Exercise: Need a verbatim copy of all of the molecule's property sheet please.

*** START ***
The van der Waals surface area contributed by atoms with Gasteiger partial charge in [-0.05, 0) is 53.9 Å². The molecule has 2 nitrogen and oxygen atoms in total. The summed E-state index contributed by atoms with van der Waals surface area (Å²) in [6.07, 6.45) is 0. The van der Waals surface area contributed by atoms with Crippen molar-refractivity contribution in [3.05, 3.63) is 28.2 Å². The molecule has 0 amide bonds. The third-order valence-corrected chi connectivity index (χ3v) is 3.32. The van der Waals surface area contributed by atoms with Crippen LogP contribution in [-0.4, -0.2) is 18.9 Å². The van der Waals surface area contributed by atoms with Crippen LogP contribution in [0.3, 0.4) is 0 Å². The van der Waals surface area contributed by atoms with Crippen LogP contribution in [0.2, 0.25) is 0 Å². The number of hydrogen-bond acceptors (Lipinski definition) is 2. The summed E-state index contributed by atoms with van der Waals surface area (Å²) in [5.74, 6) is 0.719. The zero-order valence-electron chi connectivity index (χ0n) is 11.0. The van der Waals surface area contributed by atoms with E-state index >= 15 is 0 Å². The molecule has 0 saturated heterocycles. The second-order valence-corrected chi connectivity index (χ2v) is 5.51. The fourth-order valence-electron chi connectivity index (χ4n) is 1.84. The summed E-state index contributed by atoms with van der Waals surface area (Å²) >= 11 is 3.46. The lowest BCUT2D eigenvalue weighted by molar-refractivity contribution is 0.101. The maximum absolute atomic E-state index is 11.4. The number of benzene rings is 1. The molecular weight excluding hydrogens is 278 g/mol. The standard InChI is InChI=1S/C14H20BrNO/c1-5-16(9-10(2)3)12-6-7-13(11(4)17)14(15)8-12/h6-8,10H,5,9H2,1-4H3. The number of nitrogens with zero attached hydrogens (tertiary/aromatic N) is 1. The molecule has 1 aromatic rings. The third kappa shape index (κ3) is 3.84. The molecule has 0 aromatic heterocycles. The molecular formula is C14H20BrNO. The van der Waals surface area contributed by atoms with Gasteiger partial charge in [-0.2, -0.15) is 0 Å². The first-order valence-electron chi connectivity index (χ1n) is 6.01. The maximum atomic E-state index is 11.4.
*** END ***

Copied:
The van der Waals surface area contributed by atoms with Gasteiger partial charge in [-0.05, 0) is 53.9 Å². The molecule has 2 nitrogen and oxygen atoms in total. The summed E-state index contributed by atoms with van der Waals surface area (Å²) in [6.07, 6.45) is 0. The van der Waals surface area contributed by atoms with Crippen molar-refractivity contribution in [3.05, 3.63) is 28.2 Å². The molecule has 0 amide bonds. The third-order valence-corrected chi connectivity index (χ3v) is 3.32. The van der Waals surface area contributed by atoms with Crippen LogP contribution in [-0.4, -0.2) is 18.9 Å². The van der Waals surface area contributed by atoms with Crippen LogP contribution in [0.3, 0.4) is 0 Å². The van der Waals surface area contributed by atoms with Crippen LogP contribution in [0.2, 0.25) is 0 Å². The number of hydrogen-bond acceptors (Lipinski definition) is 2. The summed E-state index contributed by atoms with van der Waals surface area (Å²) in [5.74, 6) is 0.719. The zero-order valence-electron chi connectivity index (χ0n) is 11.0. The van der Waals surface area contributed by atoms with E-state index >= 15 is 0 Å². The molecule has 0 saturated heterocycles. The second-order valence-corrected chi connectivity index (χ2v) is 5.51. The fourth-order valence-electron chi connectivity index (χ4n) is 1.84. The summed E-state index contributed by atoms with van der Waals surface area (Å²) >= 11 is 3.46. The lowest BCUT2D eigenvalue weighted by molar-refractivity contribution is 0.101. The maximum absolute atomic E-state index is 11.4. The number of benzene rings is 1. The molecular weight excluding hydrogens is 278 g/mol. The standard InChI is InChI=1S/C14H20BrNO/c1-5-16(9-10(2)3)12-6-7-13(11(4)17)14(15)8-12/h6-8,10H,5,9H2,1-4H3. The number of nitrogens with zero attached hydrogens (tertiary/aromatic N) is 1. The molecule has 1 aromatic rings. The third kappa shape index (κ3) is 3.84. The molecule has 0 aromatic heterocycles. The molecular formula is C14H20BrNO. The van der Waals surface area contributed by atoms with Gasteiger partial charge in [-0.2, -0.15) is 0 Å². The first-order valence-electron chi connectivity index (χ1n) is 6.01. The maximum atomic E-state index is 11.4.